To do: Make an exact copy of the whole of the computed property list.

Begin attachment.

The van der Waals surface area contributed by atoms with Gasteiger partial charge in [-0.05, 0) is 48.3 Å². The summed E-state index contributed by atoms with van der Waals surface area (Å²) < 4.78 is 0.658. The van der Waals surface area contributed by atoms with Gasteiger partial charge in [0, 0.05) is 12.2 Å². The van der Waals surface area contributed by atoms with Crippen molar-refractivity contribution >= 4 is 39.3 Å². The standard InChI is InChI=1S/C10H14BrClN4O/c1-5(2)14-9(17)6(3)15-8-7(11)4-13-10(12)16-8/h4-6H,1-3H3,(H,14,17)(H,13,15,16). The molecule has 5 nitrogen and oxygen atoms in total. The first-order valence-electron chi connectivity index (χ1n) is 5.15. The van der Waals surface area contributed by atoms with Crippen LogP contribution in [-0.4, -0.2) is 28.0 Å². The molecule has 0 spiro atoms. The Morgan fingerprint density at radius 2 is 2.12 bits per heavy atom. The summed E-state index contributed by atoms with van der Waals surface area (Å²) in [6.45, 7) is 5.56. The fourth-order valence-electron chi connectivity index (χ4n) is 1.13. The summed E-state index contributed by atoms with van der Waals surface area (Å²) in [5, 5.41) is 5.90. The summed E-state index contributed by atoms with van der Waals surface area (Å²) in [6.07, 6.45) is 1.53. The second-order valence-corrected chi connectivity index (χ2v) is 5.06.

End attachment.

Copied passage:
The van der Waals surface area contributed by atoms with Gasteiger partial charge in [-0.05, 0) is 48.3 Å². The summed E-state index contributed by atoms with van der Waals surface area (Å²) < 4.78 is 0.658. The van der Waals surface area contributed by atoms with Gasteiger partial charge in [0, 0.05) is 12.2 Å². The van der Waals surface area contributed by atoms with Crippen molar-refractivity contribution >= 4 is 39.3 Å². The standard InChI is InChI=1S/C10H14BrClN4O/c1-5(2)14-9(17)6(3)15-8-7(11)4-13-10(12)16-8/h4-6H,1-3H3,(H,14,17)(H,13,15,16). The molecule has 5 nitrogen and oxygen atoms in total. The first-order valence-electron chi connectivity index (χ1n) is 5.15. The van der Waals surface area contributed by atoms with Crippen LogP contribution in [-0.4, -0.2) is 28.0 Å². The molecule has 0 spiro atoms. The Morgan fingerprint density at radius 2 is 2.12 bits per heavy atom. The summed E-state index contributed by atoms with van der Waals surface area (Å²) in [6.45, 7) is 5.56. The fourth-order valence-electron chi connectivity index (χ4n) is 1.13. The summed E-state index contributed by atoms with van der Waals surface area (Å²) in [5, 5.41) is 5.90. The summed E-state index contributed by atoms with van der Waals surface area (Å²) in [6.07, 6.45) is 1.53. The second-order valence-corrected chi connectivity index (χ2v) is 5.06.